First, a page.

Alfred Harmsworth, 1st Viscount Northcliffe
The Viscount Northcliffe
Portrait of Alfred Harmsworth, 1st Viscount Northcliffe, by Gertrude Kasebier
Alfred Charles William Harmsworth
15 July 1865
|Died||14 August 1922 (aged 57)|
|Education||Stamford Grammar School, Stamford, Lincolnshire, England|
|Title||1st Viscount Northcliffe|
|Parent(s)||Alfred Harmsworth & Geraldine Mary Maffett|
|Relatives||Cecil Harmsworth (brother)|
Harold Harmsworth (brother)
Leicester Harmsworth (brother)
Hildebrand Harmsworth (brother)
Alfred Charles William Harmsworth, 1st Viscount Northcliffe (15 July 1865 – 14 August 1922) was a British newspaper and publishing magnate. As owner of the Daily Mail and the Daily Mirror, he was an early developer of popular journalism, and he exercised vast influence over British popular opinion during the Edwardian era. Lord Beaverbrook said he was "the greatest figure who ever strode down Fleet Street." About the beginning of the 20th century there were increasing attempts to develop popular journalism intended for the working class and tending to emphasize sensational topics. Harmsworth was the main innovator.
Northcliffe had a powerful role during the First World War, especially by criticizing the government regarding the Shell Crisis of 1915. He directed a mission to the new ally, the United States, during 1917, and was director of enemy propaganda during 1918.
His Amalgamated Press employed writers such as Arthur Mee and John Hammerton, and its subsidiary, the Educational Book Company, published The Harmsworth Self-Educator, The Children's Encyclopædia, and Harmsworth's Universal Encyclopaedia.
Early life and success
Born in Chapelizod, County Dublin, the son of Alfred and Geraldine Harmsworth, he was educated at Stamford School in Lincolnshire, England, from 1876 and at Henley House School in Kilburn, London from 1878. A master at Henley House who was to prove important to his future was J. V. Milne, the father of A. A. Milne, who according to H. G. Wells was at school with him at the time and encouraged him to start the school magazine. In 1880 he first visited the Sylvan Debating Club, founded by his father, and of which he later served as Treasurer.
Beginning as a freelance journalist, he initiated his first newspaper, Answers (original title: Answers to Correspondents), and was later assisted by his brother Harold, who was adept in business matters. Harmsworth had an intuitive sense for what the reading public wanted to buy, and began a series of cheap but successful periodicals, such as Comic Cuts (tagline: "Amusing without being Vulgar") and the journal Forget-Me-Not for women. From these periodicals, he developed the largest periodical publishing company in the world, Amalgamated Press. His half-penny periodicals published in the 1890s played a role in the decline of the Victorian penny dreadfuls.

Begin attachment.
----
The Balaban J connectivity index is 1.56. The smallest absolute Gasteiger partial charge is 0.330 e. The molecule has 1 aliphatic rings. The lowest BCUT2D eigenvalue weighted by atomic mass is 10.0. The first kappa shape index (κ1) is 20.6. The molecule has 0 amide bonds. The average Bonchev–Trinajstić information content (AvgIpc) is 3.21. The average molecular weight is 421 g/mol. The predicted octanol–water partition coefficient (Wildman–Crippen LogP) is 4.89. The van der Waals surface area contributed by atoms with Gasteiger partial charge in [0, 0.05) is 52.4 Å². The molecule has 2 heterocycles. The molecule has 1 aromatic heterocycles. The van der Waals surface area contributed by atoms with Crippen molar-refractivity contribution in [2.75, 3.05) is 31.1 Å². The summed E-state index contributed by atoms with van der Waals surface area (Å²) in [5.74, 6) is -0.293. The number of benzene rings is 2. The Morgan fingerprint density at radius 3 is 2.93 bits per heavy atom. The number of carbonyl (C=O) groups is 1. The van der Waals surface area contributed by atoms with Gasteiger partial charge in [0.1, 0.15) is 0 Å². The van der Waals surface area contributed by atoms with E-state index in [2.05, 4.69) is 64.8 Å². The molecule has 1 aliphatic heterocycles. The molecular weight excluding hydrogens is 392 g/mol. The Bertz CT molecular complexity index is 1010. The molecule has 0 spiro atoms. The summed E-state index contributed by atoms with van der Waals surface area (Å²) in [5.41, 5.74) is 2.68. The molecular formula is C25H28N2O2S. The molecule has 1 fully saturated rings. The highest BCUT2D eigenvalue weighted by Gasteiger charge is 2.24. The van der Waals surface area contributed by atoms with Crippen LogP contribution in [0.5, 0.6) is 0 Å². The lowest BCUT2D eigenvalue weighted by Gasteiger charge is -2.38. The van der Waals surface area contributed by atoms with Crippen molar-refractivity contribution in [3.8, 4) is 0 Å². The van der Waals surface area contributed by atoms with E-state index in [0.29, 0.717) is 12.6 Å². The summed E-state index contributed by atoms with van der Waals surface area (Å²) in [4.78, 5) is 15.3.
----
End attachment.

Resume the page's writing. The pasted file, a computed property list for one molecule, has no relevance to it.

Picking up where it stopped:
Harmsworth was an early developer of popular journalism. He bought several failing newspapers and made them into an enormously profitable news group, primarily by appealing to the general public. He began with The Evening News during 1894, and then merged two Edinburgh papers to form the Edinburgh Daily Record. That same year he funded an expedition to Franz Joseph Land in the Arctic with the intention of making attempts to travel to the North Pole.
On 4 May 1896 he began publishing the Daily Mail in London, which was a success, having the world record for daily circulation until Harmsworth's death; taglines of the Daily Mail included "the busy man's daily journal" and "the penny newspaper for one halfpenny". Prime Minister Robert Cecil, Lord Salisbury, said it was "written by office boys for office boys". Harmsworth then transformed a Sunday newspaper, the Weekly Dispatch, into the Sunday Dispatch, then the greatest circulation Sunday newspaper in Britain. He also initiated the Harmsworth Magazine (later London Magazine 1898–1915), utilizing one of Britain's best editors, Beckles Willson, who had been editor of many successful publications, including The Graphic.
During 1899 Harmsworth was responsible for the unprecedented success of a charitable appeal for the dependents of soldiers fighting in the South African War by inviting Rudyard Kipling and Arthur Sullivan to write the song "The Absent-Minded Beggar".
Harmsworth also initiated The Daily Mirror during 1903, and rescued the financially desperate Observer and The Times during 1905 and 1908, respectively. During 1908, he also acquired The Sunday Times. The Amalgamated Press subsidiary the Educational Book Company published the Harmsworth Self-Educator, The Children's Encyclopædia, and Harmsworth's Universal Encyclopaedia. He brought his younger brothers into his media empire, and they all flourished: Harold Harmsworth, 1st Viscount Rothermere, Cecil Harmsworth, 1st Baron Harmsworth, Sir Leicester Harmsworth, 1st Baronet and Sir Hildebrand Harmsworth, 1st Baronet.
Harmsworth was created a Baronet, of Elmwood, in the parish of St Peters in the County of Kent during 1904. During 1905, Harmsworth was named to the peerage as Baron Northcliffe, of the Isle of Thanet in the County of Kent, and during 1918 was named as Viscount Northcliffe, of St Peter's in the County of Kent, for his service as the director of the British war mission in the United States.
Alfred Harmsworth married Mary Elizabeth Milner on 11 April 1888. She was appointed Dame Grand Cross of the Order of the British Empire (GBE) and Dame of Grace, Order of St John (D.St.J) during 1918. They did not have any children.